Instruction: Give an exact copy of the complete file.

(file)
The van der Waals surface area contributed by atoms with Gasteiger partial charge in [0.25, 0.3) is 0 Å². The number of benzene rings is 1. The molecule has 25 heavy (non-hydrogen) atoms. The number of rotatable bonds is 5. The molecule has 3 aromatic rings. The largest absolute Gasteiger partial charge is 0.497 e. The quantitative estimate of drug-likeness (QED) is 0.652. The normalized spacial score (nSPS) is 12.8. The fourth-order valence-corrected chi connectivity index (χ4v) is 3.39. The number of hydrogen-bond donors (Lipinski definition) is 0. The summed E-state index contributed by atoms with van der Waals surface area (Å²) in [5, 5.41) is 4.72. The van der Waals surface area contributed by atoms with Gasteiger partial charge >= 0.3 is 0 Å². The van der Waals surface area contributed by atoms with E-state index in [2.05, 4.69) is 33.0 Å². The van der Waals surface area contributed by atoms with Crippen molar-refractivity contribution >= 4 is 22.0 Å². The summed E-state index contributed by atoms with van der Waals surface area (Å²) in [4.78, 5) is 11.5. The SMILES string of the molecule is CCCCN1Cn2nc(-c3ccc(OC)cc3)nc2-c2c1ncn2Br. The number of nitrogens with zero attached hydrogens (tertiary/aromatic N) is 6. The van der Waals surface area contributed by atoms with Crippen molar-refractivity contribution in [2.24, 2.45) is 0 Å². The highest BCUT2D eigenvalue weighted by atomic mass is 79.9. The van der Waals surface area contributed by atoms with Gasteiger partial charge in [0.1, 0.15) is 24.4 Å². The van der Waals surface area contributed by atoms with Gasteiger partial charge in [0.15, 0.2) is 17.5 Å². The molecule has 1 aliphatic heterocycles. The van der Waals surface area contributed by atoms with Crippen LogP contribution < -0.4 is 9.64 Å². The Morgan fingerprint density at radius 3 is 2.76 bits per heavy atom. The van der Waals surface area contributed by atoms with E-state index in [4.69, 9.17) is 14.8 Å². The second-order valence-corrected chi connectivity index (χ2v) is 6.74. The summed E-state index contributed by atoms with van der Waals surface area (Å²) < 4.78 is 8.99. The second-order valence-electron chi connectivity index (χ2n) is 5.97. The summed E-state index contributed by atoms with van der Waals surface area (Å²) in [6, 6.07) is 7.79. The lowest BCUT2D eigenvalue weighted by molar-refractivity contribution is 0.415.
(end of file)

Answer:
The van der Waals surface area contributed by atoms with Gasteiger partial charge in [0.25, 0.3) is 0 Å². The number of benzene rings is 1. The molecule has 25 heavy (non-hydrogen) atoms. The number of rotatable bonds is 5. The molecule has 3 aromatic rings. The largest absolute Gasteiger partial charge is 0.497 e. The quantitative estimate of drug-likeness (QED) is 0.652. The normalized spacial score (nSPS) is 12.8. The fourth-order valence-corrected chi connectivity index (χ4v) is 3.39. The number of hydrogen-bond donors (Lipinski definition) is 0. The summed E-state index contributed by atoms with van der Waals surface area (Å²) in [5, 5.41) is 4.72. The van der Waals surface area contributed by atoms with Gasteiger partial charge >= 0.3 is 0 Å². The van der Waals surface area contributed by atoms with E-state index in [2.05, 4.69) is 33.0 Å². The van der Waals surface area contributed by atoms with Crippen molar-refractivity contribution >= 4 is 22.0 Å². The summed E-state index contributed by atoms with van der Waals surface area (Å²) in [4.78, 5) is 11.5. The SMILES string of the molecule is CCCCN1Cn2nc(-c3ccc(OC)cc3)nc2-c2c1ncn2Br. The number of nitrogens with zero attached hydrogens (tertiary/aromatic N) is 6. The van der Waals surface area contributed by atoms with Crippen molar-refractivity contribution in [2.24, 2.45) is 0 Å². The highest BCUT2D eigenvalue weighted by atomic mass is 79.9. The van der Waals surface area contributed by atoms with Gasteiger partial charge in [0.1, 0.15) is 24.4 Å². The van der Waals surface area contributed by atoms with Gasteiger partial charge in [0.15, 0.2) is 17.5 Å². The molecule has 1 aliphatic heterocycles. The van der Waals surface area contributed by atoms with Crippen LogP contribution < -0.4 is 9.64 Å². The Morgan fingerprint density at radius 3 is 2.76 bits per heavy atom. The van der Waals surface area contributed by atoms with E-state index in [4.69, 9.17) is 14.8 Å². The second-order valence-corrected chi connectivity index (χ2v) is 6.74. The summed E-state index contributed by atoms with van der Waals surface area (Å²) < 4.78 is 8.99. The second-order valence-electron chi connectivity index (χ2n) is 5.97. The summed E-state index contributed by atoms with van der Waals surface area (Å²) in [6, 6.07) is 7.79. The lowest BCUT2D eigenvalue weighted by molar-refractivity contribution is 0.415.